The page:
posted February 26, 2018
Nina Taylor wears many hats. One of those hats is a firefighter’s helmet at Station 14 of the Birmingham (Alabama) Fire & Rescue Service Department.
As a lieutenant and 15-year veteran of the department, Taylor relishes helping the citizens
of Birmingham and her fellow firefighters.
“I am the officer of five amazing crew members at my station. I train them to operate at their level and at my level of responsibilities,” said Taylor. “I believe that no one climbing the ladder of success is my competition, rather they are my brother or sister.”
Taylor knows the importance of knowledge and sharing to get ahead, particularly as a woman in a field with a population of 7% women, according to the National Fire Protection Association.
“I face challenges daily. Building a cohesive crew buffers the challenge, however, my goal is to break the stereotype that women are incapable of being strong and effective in the fire service,” she said. < Click to Tweet
Taylor is also creating change as an instructor at the Fire Science Academy at Midfield (Alabama) High School. The high school offers this career technology course to give its students direct insight into a career and a better life.
“Men don't generally know how to interact with females in a male-dominated profession. My opportunity to teach closes the gap in communication,” she said. “I am a link in the chain to change.”
For the past two years, she has worked in the fire academy with the help of her co-worker, Birmingham Fire Lt. Barakas Taylor and Keith Hearon, Midfield’s assistant principal. Hearon gives much praise to Taylor’s efforts with the academy.
“Prior to Nina's hiring as Midfield High School's fire science instructor, participation was low and there was no evidence of growth or direction. Nina utilized her relationships throughout the city and her skill set to revitalize our program and jumpstart the academy toward state accreditation,” said Hearon. “Participation has doubled as well as [had] an increase [in] female student participation. The Fire Science Academy is rapidly becoming the flagship of our Career Tech Departments.”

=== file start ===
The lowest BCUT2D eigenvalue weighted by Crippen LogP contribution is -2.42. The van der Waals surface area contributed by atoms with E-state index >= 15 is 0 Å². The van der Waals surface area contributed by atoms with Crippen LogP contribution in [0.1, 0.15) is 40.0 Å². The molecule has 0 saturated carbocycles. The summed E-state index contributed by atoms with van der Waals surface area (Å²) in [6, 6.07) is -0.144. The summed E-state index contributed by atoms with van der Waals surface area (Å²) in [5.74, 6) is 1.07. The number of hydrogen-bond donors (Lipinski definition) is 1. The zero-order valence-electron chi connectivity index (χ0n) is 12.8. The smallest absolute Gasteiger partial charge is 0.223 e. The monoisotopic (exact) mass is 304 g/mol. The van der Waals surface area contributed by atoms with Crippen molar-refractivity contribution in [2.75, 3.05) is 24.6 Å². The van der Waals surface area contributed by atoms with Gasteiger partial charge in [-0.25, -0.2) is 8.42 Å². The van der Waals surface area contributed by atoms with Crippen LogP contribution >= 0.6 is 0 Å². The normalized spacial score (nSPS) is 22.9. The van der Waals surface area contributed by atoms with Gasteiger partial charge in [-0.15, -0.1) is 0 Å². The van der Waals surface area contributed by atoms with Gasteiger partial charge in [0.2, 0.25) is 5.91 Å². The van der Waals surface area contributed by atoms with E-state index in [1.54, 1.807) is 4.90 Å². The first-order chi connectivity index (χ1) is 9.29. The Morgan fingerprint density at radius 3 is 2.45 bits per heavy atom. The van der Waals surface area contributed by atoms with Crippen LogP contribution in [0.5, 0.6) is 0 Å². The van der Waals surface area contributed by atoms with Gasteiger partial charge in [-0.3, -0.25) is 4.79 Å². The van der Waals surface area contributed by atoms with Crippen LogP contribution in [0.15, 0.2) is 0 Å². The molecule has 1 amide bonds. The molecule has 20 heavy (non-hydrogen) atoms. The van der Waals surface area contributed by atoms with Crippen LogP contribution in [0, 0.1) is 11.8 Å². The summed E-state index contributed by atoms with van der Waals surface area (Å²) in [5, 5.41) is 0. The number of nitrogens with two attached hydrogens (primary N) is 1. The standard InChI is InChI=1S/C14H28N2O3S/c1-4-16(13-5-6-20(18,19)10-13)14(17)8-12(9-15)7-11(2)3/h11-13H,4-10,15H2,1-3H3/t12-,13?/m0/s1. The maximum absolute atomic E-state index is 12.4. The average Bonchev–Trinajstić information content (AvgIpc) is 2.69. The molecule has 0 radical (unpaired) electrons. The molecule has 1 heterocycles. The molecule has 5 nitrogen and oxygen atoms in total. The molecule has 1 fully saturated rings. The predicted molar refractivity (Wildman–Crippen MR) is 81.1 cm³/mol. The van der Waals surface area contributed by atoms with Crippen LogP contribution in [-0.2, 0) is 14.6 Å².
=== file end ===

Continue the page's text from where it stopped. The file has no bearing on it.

Her students learn a great deal about firefighting, including fireground basics, how to use fire equipment, command, CPR, EMS and information related to test taking.
“My main goal is to provide them with an opportunity to learn new skills in the fire service and EMS that will carry into their venture as young adults when they graduate. I am teaching the curriculum in line with volunteer firefighter standards in Alabama,” she said. “We all run, set ladders, don fire gear, operate hose lines and sometimes compete. I’m preparing them to think and put in the work to succeed in a positive environment.”
Taylor holds a bachelor’s degree in occupational safety and health and an associate degree in fire science from Columbia Southern University.
“As a working mother that also is active in my community, I needed a fit that allowed maneuvering around my busy schedule,” she said. “Columbia Southern University provided that opportunity.”
In addition to being a mother, a fire officer and teacher, Taylor also runs a successful photography business. She has photographed anniversaries, engagements, galas, weddings and many other gatherings.
Through it all, Taylor is smiling and doing her best to reach a goal of making change happen in her community.
“Bridging the gap of people to create a better world … that’s a huge goal,” said Taylor. “But one day, one act, one person at a time … change will come.”
To learn more about CSU’s fire science degrees, visit ColumbiaSouthern.edu/Fire.